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Why I Say Near East, not Middle East?

I am Near Eastern, not Middle Eastern. Why? Just look at this map! You see, there actually IS a difference.

The Limited Middle East

The term Middle East does NOT include North Africa and the middle and western Mediterranean regions in which i'm interested.

In fact, the term Middle East does not include much of the Ottoman Empire. First, it includes none of the European parts of the Ottoman Empire, such as the Balkans, Greece, and points west. And second, it doesn't include the North African parts. So if your persona is an Egyptian Ghawazee dancer, you aren't Middle Eastern, sorry.

So what does the Middle East include? It only spans the East shores of the Mediterranean and Aegean Seas to, but not including, India. This covers the Levant - Syria, Lebanon, Jordan, Israel-Palestine, and Anatolia/Asian Turkey, and Mesopotamia/Iraq, and Persia/Iran. In other words, Southwest Asia. Not bad, just a rather limited area compared to the possibilities.

The Inclusive Near East

So, you're better off saying "Near East". Why? What is the Near East?

My dictionary says it is an indefinite term, including North Africa, the Arab states, the Balkans, the Ottoman Empire, as well as the countries of Southwest Asia mentioned above. So Near East is much more inclusive.

When i hear "Middle East" i feel left out. If i hear "Near East" i feel so much better, and now that you know what it all means, so should you.

The Expansive Dar Islam

But, wait, there's more! If you want an even more inclusive term, you might choose "Dar al-Islam", which means, more-or-less, the Muslim world.

This includes everything from al-Andalus in Spain, Muslim Sicily, the Maghrib in North Africa, much of Sub-Saharan Africa, Egypt, the Arabian Peninsula, Southwest Asia (the Levant, Iraq, and Iran), through Central Asia, through South Asia (that's India and Pakistan) to East and Southeast Asia, where there are Chinese Muslims, the Malay Peninsula, the southern islands of the Philippines, Muslims in America (and Islam is the fastest growing religion by birth and immigration in America; neoPaganism is the fastest growing by conversion) and what is now the world's most populous Muslim country, Indonesia.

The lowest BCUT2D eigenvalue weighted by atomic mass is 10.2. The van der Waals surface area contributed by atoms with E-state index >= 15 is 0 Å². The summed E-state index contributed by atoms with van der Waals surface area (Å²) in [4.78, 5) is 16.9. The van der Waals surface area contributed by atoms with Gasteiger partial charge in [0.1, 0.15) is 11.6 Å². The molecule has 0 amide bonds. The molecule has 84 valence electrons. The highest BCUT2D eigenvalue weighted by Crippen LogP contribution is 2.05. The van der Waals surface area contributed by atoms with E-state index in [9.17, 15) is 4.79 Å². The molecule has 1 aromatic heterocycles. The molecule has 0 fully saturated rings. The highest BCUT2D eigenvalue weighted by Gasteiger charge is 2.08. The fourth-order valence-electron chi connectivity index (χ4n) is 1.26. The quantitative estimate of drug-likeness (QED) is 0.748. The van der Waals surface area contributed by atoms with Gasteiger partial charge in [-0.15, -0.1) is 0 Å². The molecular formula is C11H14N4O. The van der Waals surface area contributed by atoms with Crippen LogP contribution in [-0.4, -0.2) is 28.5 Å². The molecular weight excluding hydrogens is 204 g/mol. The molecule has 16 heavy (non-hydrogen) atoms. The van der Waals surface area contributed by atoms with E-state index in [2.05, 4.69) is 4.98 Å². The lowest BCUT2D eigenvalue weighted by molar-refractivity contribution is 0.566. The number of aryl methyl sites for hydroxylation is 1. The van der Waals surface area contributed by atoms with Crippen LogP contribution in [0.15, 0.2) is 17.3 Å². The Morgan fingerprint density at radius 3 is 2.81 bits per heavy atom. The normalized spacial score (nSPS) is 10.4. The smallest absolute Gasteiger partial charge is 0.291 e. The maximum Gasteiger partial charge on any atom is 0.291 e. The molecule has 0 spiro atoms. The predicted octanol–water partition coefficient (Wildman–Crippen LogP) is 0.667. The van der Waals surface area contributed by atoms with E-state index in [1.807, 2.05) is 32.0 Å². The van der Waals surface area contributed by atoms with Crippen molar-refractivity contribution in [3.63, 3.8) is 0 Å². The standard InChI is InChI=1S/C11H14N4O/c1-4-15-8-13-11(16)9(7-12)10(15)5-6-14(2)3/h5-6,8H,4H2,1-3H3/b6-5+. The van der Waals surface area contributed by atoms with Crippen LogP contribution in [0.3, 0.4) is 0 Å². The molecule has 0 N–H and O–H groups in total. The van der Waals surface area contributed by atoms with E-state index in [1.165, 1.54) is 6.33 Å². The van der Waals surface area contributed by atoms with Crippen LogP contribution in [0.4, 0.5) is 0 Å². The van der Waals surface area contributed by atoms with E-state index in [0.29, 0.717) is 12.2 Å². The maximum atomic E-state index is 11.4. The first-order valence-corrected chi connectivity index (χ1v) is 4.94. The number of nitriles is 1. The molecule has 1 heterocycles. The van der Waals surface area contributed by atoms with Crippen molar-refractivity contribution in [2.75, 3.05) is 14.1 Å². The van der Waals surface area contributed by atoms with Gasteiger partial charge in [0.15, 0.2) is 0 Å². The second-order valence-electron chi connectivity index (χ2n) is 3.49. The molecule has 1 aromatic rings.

Sea faring traders from India had long been doing business with people in the Indonesian archipelago, later to be called the Spice Islands and the East Indies by European traders and colonialists. The major urban centers in the Indonesian archipelago took on the religion of their Indian trading partners beginning at least the 5th century CE. When the Indian traders were Buddhists, Buddhism became the religion in chief trading centers in the islands. When the Indian traders later became Hindus, Hinduism became the religion. And when the Indian traders became Muslims, Islam became the chief religion and is to this day, although there are other religions in some parts of Indonesia, both indigenous and by conversion.

In the late 16th century Dutch and Portuguese ships made it to Indonesia, home of many mysterious and valuable spices. I'm not sure just how much contact there was beyond this. European colonizing didn't really begin until the 17th century.

If you live somewhere hot, you might consider taking on an Indonesian persona. There's a large body of music and dance, and a rich history and culture to explore, not to mention simple but elegant clothing and delicious food.

I considered doing it, but it's too danged cold around here. Want more information? Let me know via my e-mail address at the bottom of this page.

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